Whitey Bulger victims urge judge to give them, not the government, his hoard of money

Lawyers for the family of one of James “Whitey’’ Bulger’s alleged victims urged a judge today to deny the government’s request for a $25.2 million forfeiture judgment against the gangster, saying it would allow the governmnent to secretly seize assets without giving anything to victims’ families.

Prosecutors have said they plan to distribute the money among the families of all of Bulger’s alleged victims, but lawyers representing the estate of Debra Davis said the forfeiture order is “inadequate to accomplish this goal.’’ Citing the government’s lack of consideration for the families in the past, they urged US District Court Judge Denise J. Casper to instead order the gangster to make restitution to all of his victims or their families.


“While the Government has recently embraced the victims — only, it should be noted, when they needed the victims to testify against Bulger — the disgusting truth is that the Government has profited from its association with Bulger and [Stephen] Flemmi,’’ lawyers representing the estate of Debra Davis wrote in a peitition filed in US District Court in Boston.

The government failed to give any money to victms’ families after seizing approximately $12.5 million from Bulger’s partner, Flemmi, and repeatedly opposed efforts by families to win compensation through civil wrongful death suits against the government, Attorneys Michael J. Heineman and Paul J. Griffin wrote in their petition.

“The petitioners contend that given the windfall of the Flemmi forfeiture and the sordid history of this case that it is now time for the Government to give way and compensate the true victims of this Government sponsored murderous rampage,’’ they wrote.

A spokeswoman for US Attorney Carmen Ortiz said, “Since Mr. Bulger’s capture in 2011, this office has been committed to seeking restitution and forfeiture of his criminal proceeds to the fullest extent of the law, and to use the restitution and forfeiture process to have those proceeds paid to victims.’’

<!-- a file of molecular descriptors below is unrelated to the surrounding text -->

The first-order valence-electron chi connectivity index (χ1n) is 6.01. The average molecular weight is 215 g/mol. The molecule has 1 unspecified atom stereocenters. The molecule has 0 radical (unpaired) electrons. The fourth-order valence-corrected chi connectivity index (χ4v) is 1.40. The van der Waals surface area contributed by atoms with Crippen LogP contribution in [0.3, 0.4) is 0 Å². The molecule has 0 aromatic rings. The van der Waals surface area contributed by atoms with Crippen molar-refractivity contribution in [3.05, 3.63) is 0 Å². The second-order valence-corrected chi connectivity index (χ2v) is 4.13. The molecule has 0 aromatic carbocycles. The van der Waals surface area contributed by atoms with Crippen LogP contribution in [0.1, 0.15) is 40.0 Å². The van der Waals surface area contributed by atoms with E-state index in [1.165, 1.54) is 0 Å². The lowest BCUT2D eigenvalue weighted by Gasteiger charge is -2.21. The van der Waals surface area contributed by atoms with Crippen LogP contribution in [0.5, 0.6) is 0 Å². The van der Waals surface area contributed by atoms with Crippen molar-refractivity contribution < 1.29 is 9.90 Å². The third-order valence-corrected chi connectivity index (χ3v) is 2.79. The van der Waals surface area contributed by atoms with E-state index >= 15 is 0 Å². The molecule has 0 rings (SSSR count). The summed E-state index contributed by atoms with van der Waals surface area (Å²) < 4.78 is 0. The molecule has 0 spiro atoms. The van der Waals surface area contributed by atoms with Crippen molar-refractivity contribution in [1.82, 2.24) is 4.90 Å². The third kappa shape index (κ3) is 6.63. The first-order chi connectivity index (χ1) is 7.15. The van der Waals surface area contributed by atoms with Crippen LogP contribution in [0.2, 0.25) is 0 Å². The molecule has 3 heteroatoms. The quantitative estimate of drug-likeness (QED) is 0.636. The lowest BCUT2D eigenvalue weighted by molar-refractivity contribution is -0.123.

Bulger, 84, was captured in Santa Monica, Calif., in June 2011 after more than 16 years on the run. In August, jurors found that Bulger participated in 11 of 19 murders he was accused of while running a sprawling criminal enterprise from the 1970s through the 1990s that engaged in racketeering, drug trafficking, illegal gambling and money laundering.


Prosecutors presented evidence that Bulger, a long-time FBI informant, paid bribes to corrupt agents, who leaked information that resulted in murders and protected him from prosecution. He is to be sentenced in November.

Last week, prosecutors asked the judge to order Bulger to forfeit nearly $25.2 million, contending that he made that amount from drug trafficking and extortion over several decades. The order would force Bulger to turn over all of his assets to satisfy the judgment, including $822,000 in cash seized from his California apartment and any profits he might make in the future, such as from selling his life story.

Prosecutors wrote in court filings that the government may take depositions of witnesses to try to locate other assets, and that once the judge issues a forfeiture order, anyone with a legal claim to Bulger’s assets must immediately petition the court.

Jurors at Bulger’s trial were unable to reach a verdict on whether the government proved that Bulger strangled 26-year-old Davis in 1981. But when Bulger was a fugitive, a Norfolk County judge found he was liable for Davis’s murder and awarded her family a $15 million judgment against Bulger, and a $15 million judgement against Flemmi.

The lawyers for Davis’s estate urged Casper, who presided over Bulger’s federal racketeering trial, to appoint a special investigator to conduct an inquiry into the extent of Bulger’s assets, to order the government to “provide a complete accounting’’ of all money and property seized from Bulger, Flemmi, and their associates, John Martorano and Kevin Weeks, and to hold a hearing delving into Bulger’s assets.

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